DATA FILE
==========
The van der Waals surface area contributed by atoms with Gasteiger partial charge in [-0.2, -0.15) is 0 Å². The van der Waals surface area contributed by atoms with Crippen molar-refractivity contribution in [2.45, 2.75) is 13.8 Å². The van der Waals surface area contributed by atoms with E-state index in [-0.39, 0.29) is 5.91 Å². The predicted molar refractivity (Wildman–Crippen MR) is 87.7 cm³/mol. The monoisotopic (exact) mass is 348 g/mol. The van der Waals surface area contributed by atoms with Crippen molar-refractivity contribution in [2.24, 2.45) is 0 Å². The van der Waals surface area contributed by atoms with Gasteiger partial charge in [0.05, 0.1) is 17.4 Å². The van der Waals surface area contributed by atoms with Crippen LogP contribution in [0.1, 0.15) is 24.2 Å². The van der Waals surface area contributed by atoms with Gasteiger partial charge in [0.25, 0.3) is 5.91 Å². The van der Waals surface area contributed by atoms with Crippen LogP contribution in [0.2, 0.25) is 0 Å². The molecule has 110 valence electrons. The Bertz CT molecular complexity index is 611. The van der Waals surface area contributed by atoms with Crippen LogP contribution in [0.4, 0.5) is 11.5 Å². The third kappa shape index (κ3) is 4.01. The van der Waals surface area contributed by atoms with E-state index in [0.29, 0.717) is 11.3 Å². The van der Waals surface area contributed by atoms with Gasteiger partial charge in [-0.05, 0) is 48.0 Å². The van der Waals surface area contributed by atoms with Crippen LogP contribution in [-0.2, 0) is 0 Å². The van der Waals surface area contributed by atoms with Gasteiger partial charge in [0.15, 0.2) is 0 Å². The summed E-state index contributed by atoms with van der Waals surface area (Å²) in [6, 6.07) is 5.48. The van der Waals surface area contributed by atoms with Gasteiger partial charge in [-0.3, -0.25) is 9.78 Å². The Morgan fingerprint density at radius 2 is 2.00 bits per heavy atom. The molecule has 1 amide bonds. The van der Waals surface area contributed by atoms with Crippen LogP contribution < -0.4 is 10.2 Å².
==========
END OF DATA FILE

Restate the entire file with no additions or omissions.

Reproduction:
The van der Waals surface area contributed by atoms with Gasteiger partial charge in [-0.2, -0.15) is 0 Å². The van der Waals surface area contributed by atoms with Crippen molar-refractivity contribution in [2.45, 2.75) is 13.8 Å². The van der Waals surface area contributed by atoms with E-state index in [-0.39, 0.29) is 5.91 Å². The predicted molar refractivity (Wildman–Crippen MR) is 87.7 cm³/mol. The monoisotopic (exact) mass is 348 g/mol. The van der Waals surface area contributed by atoms with Crippen molar-refractivity contribution in [2.24, 2.45) is 0 Å². The van der Waals surface area contributed by atoms with Gasteiger partial charge in [0.05, 0.1) is 17.4 Å². The van der Waals surface area contributed by atoms with Crippen LogP contribution in [0.1, 0.15) is 24.2 Å². The van der Waals surface area contributed by atoms with Gasteiger partial charge in [0.25, 0.3) is 5.91 Å². The van der Waals surface area contributed by atoms with Crippen LogP contribution in [0.2, 0.25) is 0 Å². The molecule has 110 valence electrons. The Bertz CT molecular complexity index is 611. The van der Waals surface area contributed by atoms with Crippen LogP contribution in [0.4, 0.5) is 11.5 Å². The third kappa shape index (κ3) is 4.01. The van der Waals surface area contributed by atoms with E-state index in [0.29, 0.717) is 11.3 Å². The van der Waals surface area contributed by atoms with Gasteiger partial charge in [-0.05, 0) is 48.0 Å². The van der Waals surface area contributed by atoms with Crippen LogP contribution in [-0.2, 0) is 0 Å². The van der Waals surface area contributed by atoms with Gasteiger partial charge in [0.15, 0.2) is 0 Å². The summed E-state index contributed by atoms with van der Waals surface area (Å²) in [6, 6.07) is 5.48. The van der Waals surface area contributed by atoms with Gasteiger partial charge in [-0.3, -0.25) is 9.78 Å². The Morgan fingerprint density at radius 2 is 2.00 bits per heavy atom. The molecule has 1 amide bonds. The van der Waals surface area contributed by atoms with Crippen LogP contribution < -0.4 is 10.2 Å².